Southwest May Ditch Sit-Anywhere Policy

The days of first-come, first-served seating on Southwest Airlines Co. (LUV) planes could be nearing an end.

The airline is overhauling its computerized-reservation system to add the ability to assign seats and make international flights. Officials say neither change is for sure.

The earliest Southwest could switch to assigned seating, used by every other major U.S. carrier, is 2008, Chief Executive Gary Kelly said Wednesday. The system won't be able to handle the tax and customs information required for international travel until the following year, he said.

In some ways, Southwest has been on the cutting edge of technology in the airline industry. It built a successful Web site — now accounting for more than half of Southwest's ticket sales — long before its rivals.

But in other ways, the Dallas-based carrier has clung to vestiges of its 1970s origins. Only in the last few years did Southwest finally get rid of reusable plastic boarding passes in favor of paper ones that carry information about each passenger.

It is that background that makes consideration of assigned seating notable. Southwest officials have openly considered the idea for years, but the $5 million upgrade of the reservations system will for the first time make it possible.

Kelly said at the company's annual shareholder meeting that Southwest began plans to add the capability of assigned seating in late 2004. Work on the reservation system won't be done until late next year, Kelly said.

Kelly said some passengers prefer assigned seating and others prefer "open seating," the carrier's preferred term for the free-for-all in which customers board in three groups.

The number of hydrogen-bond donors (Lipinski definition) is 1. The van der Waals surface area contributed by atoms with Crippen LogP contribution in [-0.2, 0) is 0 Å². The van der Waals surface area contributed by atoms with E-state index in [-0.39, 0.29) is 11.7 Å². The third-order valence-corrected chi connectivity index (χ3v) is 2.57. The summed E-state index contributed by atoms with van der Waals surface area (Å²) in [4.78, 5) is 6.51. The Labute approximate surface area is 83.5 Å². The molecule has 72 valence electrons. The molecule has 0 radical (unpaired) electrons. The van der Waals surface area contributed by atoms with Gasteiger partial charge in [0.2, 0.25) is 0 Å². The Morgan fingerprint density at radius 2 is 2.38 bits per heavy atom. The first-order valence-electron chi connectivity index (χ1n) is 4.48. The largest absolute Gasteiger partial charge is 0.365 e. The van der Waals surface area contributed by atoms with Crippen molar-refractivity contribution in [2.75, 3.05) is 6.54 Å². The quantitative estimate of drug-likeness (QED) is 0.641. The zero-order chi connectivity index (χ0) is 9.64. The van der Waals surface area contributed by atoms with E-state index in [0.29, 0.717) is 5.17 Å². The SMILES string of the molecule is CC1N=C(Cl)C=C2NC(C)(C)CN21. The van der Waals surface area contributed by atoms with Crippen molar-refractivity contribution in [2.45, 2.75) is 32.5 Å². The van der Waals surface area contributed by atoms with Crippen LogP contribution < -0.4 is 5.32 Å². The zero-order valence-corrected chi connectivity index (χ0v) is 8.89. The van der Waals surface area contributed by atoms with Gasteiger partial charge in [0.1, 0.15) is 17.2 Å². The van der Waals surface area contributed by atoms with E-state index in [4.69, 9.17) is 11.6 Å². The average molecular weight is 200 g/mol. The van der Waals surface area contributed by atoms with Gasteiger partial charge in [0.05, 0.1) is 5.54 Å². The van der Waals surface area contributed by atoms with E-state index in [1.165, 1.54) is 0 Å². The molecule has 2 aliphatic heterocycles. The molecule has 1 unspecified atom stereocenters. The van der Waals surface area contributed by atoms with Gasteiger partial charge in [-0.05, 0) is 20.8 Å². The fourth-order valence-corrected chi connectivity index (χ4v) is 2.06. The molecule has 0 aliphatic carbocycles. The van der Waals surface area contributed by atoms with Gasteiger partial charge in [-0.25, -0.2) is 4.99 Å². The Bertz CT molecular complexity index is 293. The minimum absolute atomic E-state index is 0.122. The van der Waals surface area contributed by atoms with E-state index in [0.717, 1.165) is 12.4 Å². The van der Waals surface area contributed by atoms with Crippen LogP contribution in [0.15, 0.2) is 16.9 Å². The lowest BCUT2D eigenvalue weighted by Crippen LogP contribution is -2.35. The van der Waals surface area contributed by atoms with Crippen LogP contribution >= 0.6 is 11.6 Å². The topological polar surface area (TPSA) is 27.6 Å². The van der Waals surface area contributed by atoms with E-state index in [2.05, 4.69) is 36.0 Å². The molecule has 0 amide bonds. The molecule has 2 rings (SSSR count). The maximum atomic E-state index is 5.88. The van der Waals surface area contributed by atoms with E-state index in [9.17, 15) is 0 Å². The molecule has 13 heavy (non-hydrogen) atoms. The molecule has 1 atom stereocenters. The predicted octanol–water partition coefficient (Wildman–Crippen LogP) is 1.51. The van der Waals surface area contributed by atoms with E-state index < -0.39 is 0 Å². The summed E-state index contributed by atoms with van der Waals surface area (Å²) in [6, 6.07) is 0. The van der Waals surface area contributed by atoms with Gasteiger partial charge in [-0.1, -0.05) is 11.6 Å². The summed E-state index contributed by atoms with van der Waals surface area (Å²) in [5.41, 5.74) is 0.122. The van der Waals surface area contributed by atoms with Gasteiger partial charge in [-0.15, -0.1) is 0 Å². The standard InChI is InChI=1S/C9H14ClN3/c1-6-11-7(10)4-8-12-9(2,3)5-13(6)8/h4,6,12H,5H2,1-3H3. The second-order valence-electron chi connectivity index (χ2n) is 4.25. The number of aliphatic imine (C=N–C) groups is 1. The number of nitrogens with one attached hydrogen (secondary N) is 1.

Passengers who print out a boarding pass early can find a window or aisle seat. Latecomers are relegated to Group C. Boarding after everyone else, they must schlep their carry-on bags down the aisle while looking for the best remaining middle seats.

While other carriers moved to assigned seating, Southwest has long resisted the idea. Officials have said it could slow down the boarding process — potentially delaying flights.

Chief Financial Officer Laura Wright said the company must determine how switching to assigned seats would affect operations and costs.

"The only way we would do it is if we could keep our low-cost model intact," she said. "We would want it to be cost-neutral."

A Southwest spokeswoman said the airline has never surveyed customers on their preference. Company officials acknowledge only that there are those with strong feelings on both sides.

Until recently, some customers would show up hours early to get in Group A and win a prized seat. Southwest began allowing check-in at airport kiosks or on home computers on the day of the flight.

It now extends that period to 24 hours before the departure time, "so you don't have to wake up at midnight" to print a boarding pass, Kelly joked.